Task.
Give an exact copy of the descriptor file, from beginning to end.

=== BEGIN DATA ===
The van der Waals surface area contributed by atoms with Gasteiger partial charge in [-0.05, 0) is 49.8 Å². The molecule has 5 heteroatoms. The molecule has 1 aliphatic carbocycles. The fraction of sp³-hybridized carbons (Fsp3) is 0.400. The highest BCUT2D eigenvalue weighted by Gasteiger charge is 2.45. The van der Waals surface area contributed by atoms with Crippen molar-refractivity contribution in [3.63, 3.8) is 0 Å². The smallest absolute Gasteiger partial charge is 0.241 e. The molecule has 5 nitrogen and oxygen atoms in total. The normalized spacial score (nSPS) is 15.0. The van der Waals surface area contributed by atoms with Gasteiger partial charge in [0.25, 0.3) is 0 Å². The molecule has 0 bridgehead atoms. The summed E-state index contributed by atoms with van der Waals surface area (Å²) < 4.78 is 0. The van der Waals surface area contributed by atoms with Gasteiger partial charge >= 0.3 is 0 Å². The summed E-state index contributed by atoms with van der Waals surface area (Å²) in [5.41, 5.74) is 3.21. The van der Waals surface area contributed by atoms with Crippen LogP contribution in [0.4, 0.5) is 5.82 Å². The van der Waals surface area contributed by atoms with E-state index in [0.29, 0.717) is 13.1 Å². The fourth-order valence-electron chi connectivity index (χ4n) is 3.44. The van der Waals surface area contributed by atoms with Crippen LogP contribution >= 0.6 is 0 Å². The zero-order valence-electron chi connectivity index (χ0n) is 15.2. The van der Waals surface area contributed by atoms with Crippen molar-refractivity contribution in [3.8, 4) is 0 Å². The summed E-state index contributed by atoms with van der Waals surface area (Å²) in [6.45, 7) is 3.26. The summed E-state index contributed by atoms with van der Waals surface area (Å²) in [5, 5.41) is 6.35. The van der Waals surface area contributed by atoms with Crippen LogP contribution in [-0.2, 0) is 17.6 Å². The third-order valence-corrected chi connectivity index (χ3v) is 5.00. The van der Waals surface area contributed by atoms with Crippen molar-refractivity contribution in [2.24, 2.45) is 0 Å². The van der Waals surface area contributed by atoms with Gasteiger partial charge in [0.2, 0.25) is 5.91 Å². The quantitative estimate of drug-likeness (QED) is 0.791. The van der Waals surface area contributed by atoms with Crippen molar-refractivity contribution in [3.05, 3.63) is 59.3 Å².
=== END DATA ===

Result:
The van der Waals surface area contributed by atoms with Gasteiger partial charge in [-0.05, 0) is 49.8 Å². The molecule has 5 heteroatoms. The molecule has 1 aliphatic carbocycles. The fraction of sp³-hybridized carbons (Fsp3) is 0.400. The highest BCUT2D eigenvalue weighted by Gasteiger charge is 2.45. The van der Waals surface area contributed by atoms with Crippen molar-refractivity contribution in [3.63, 3.8) is 0 Å². The smallest absolute Gasteiger partial charge is 0.241 e. The molecule has 5 nitrogen and oxygen atoms in total. The normalized spacial score (nSPS) is 15.0. The van der Waals surface area contributed by atoms with Gasteiger partial charge in [0.25, 0.3) is 0 Å². The molecule has 0 bridgehead atoms. The summed E-state index contributed by atoms with van der Waals surface area (Å²) < 4.78 is 0. The van der Waals surface area contributed by atoms with Gasteiger partial charge >= 0.3 is 0 Å². The summed E-state index contributed by atoms with van der Waals surface area (Å²) in [5.41, 5.74) is 3.21. The van der Waals surface area contributed by atoms with Crippen LogP contribution in [0.4, 0.5) is 5.82 Å². The van der Waals surface area contributed by atoms with E-state index in [0.29, 0.717) is 13.1 Å². The fourth-order valence-electron chi connectivity index (χ4n) is 3.44. The van der Waals surface area contributed by atoms with Crippen LogP contribution >= 0.6 is 0 Å². The zero-order valence-electron chi connectivity index (χ0n) is 15.2. The van der Waals surface area contributed by atoms with Crippen molar-refractivity contribution in [3.8, 4) is 0 Å². The summed E-state index contributed by atoms with van der Waals surface area (Å²) in [6.45, 7) is 3.26. The summed E-state index contributed by atoms with van der Waals surface area (Å²) in [5, 5.41) is 6.35. The van der Waals surface area contributed by atoms with Crippen LogP contribution in [-0.2, 0) is 17.6 Å². The third-order valence-corrected chi connectivity index (χ3v) is 5.00. The van der Waals surface area contributed by atoms with Crippen molar-refractivity contribution in [2.24, 2.45) is 0 Å². The van der Waals surface area contributed by atoms with Gasteiger partial charge in [0.2, 0.25) is 5.91 Å². The quantitative estimate of drug-likeness (QED) is 0.791. The van der Waals surface area contributed by atoms with Crippen molar-refractivity contribution in [3.05, 3.63) is 59.3 Å².